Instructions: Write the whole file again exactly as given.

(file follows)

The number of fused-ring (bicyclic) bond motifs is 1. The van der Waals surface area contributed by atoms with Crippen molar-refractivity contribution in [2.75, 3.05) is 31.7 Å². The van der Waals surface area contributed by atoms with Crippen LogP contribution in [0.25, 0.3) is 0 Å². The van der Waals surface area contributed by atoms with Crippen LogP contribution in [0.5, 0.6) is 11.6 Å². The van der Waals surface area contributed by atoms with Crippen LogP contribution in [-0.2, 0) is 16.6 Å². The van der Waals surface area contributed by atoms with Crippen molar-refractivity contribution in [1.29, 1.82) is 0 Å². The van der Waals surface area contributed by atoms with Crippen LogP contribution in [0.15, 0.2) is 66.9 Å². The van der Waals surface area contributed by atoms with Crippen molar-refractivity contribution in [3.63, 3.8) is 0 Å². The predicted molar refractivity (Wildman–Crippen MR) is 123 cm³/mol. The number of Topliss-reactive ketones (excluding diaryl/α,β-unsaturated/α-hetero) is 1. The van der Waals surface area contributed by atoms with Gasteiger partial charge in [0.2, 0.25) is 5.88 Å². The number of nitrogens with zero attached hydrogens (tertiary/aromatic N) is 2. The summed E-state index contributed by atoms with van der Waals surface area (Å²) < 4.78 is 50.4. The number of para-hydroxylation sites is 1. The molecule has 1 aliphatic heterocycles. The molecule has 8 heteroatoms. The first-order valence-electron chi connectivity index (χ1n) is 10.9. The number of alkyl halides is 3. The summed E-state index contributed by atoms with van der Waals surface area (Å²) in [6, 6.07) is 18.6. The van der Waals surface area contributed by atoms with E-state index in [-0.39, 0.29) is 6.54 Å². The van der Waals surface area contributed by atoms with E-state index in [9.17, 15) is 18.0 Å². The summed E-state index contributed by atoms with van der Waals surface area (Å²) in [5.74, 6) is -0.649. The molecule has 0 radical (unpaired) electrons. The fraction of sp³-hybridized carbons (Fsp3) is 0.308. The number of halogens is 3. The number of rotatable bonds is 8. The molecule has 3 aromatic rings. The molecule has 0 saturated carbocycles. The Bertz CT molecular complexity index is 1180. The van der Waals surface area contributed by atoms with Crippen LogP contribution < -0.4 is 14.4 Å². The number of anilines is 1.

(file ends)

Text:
The number of fused-ring (bicyclic) bond motifs is 1. The van der Waals surface area contributed by atoms with Crippen molar-refractivity contribution in [2.75, 3.05) is 31.7 Å². The van der Waals surface area contributed by atoms with Crippen LogP contribution in [0.25, 0.3) is 0 Å². The van der Waals surface area contributed by atoms with Crippen LogP contribution in [0.5, 0.6) is 11.6 Å². The van der Waals surface area contributed by atoms with Crippen LogP contribution in [-0.2, 0) is 16.6 Å². The van der Waals surface area contributed by atoms with Crippen molar-refractivity contribution in [1.29, 1.82) is 0 Å². The van der Waals surface area contributed by atoms with Crippen LogP contribution in [0.15, 0.2) is 66.9 Å². The van der Waals surface area contributed by atoms with Crippen molar-refractivity contribution in [3.63, 3.8) is 0 Å². The predicted molar refractivity (Wildman–Crippen MR) is 123 cm³/mol. The number of Topliss-reactive ketones (excluding diaryl/α,β-unsaturated/α-hetero) is 1. The van der Waals surface area contributed by atoms with Gasteiger partial charge in [0.2, 0.25) is 5.88 Å². The number of nitrogens with zero attached hydrogens (tertiary/aromatic N) is 2. The summed E-state index contributed by atoms with van der Waals surface area (Å²) < 4.78 is 50.4. The number of para-hydroxylation sites is 1. The molecule has 1 aliphatic heterocycles. The molecule has 8 heteroatoms. The first-order valence-electron chi connectivity index (χ1n) is 10.9. The number of alkyl halides is 3. The summed E-state index contributed by atoms with van der Waals surface area (Å²) in [6, 6.07) is 18.6. The van der Waals surface area contributed by atoms with E-state index in [-0.39, 0.29) is 6.54 Å². The van der Waals surface area contributed by atoms with E-state index in [9.17, 15) is 18.0 Å². The summed E-state index contributed by atoms with van der Waals surface area (Å²) in [5.74, 6) is -0.649. The molecule has 0 radical (unpaired) electrons. The fraction of sp³-hybridized carbons (Fsp3) is 0.308. The number of halogens is 3. The number of rotatable bonds is 8. The molecule has 3 aromatic rings. The molecule has 0 saturated carbocycles. The Bertz CT molecular complexity index is 1180. The van der Waals surface area contributed by atoms with Crippen LogP contribution < -0.4 is 14.4 Å². The number of anilines is 1.